• he attempts to rape buffy in “seeing red.” i know even the discussion of that episode boils some people’s blood, and i’m right there with ya’ll. here’s what i have to say: in that scene buffy not only doesn’t consent, she violently, vehemently rejects his advances physically and verbally. i don’t know how many different ways she says “no” with her actions and with her words. (of course it is no one’s responsibility to violently and vehemently reject someone to prevent their own rape, the responsibility of rape prevention should always be on the shoulders of the would-be rapist.) but what i’m trying to say is: spike ignored buffy’s “no” in a hundred different ways in that scene, over, and over, and over again. he didn’t care about her choice; in fact, i don’t think it even occurred to him in that moment that she had a choice. the only choice that mattered to him was his own. spike attempted to take away her choice in that scene because it was nothing to him, it was a nuisance, an afterthought. in my mind, that’s why he looks so surprised when she kicks him and asserts herself. he’s like, “oh yeah. she can say no and it actually means something.”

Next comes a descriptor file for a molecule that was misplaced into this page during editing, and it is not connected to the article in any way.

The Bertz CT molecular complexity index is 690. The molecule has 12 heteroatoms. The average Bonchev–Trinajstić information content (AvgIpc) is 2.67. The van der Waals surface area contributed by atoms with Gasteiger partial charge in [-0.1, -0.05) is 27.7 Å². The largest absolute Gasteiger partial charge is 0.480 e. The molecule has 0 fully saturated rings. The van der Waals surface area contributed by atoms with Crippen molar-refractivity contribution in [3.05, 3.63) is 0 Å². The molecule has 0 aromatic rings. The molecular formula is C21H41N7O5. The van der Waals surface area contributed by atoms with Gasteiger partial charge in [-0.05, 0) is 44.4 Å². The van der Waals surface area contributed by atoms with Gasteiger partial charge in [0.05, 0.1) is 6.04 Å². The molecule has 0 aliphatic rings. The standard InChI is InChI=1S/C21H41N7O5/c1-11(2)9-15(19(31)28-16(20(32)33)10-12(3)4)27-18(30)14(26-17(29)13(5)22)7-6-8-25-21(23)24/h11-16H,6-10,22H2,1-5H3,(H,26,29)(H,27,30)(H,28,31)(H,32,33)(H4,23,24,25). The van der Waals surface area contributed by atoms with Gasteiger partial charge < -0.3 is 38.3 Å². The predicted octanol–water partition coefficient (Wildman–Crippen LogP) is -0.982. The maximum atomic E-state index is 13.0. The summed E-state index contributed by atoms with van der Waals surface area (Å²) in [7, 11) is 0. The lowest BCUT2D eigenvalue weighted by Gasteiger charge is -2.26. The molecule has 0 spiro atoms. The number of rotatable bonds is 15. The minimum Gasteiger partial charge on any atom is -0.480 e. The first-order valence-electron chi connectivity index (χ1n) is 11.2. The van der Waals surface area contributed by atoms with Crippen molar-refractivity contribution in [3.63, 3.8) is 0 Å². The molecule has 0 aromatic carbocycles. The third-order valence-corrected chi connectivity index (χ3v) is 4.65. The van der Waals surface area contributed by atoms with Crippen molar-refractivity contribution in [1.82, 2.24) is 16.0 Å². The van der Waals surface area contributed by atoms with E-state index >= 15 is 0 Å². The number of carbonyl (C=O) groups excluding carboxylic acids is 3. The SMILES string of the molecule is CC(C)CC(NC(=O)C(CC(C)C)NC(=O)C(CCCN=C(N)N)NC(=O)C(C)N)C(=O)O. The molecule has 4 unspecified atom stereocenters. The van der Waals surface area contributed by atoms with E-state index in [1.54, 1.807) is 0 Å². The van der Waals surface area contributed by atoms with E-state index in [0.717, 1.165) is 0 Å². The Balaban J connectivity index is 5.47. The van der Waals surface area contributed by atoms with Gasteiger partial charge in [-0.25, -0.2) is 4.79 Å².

just want to note here that taking away a woman’s choice is extremely misogynistic because it is an attempt to destroy a woman’s autonomy. you wanna know what types of people have autonomy? free, independent people. you wanna know what types of people lack autonomy? anyone under the rule or enslavement of another.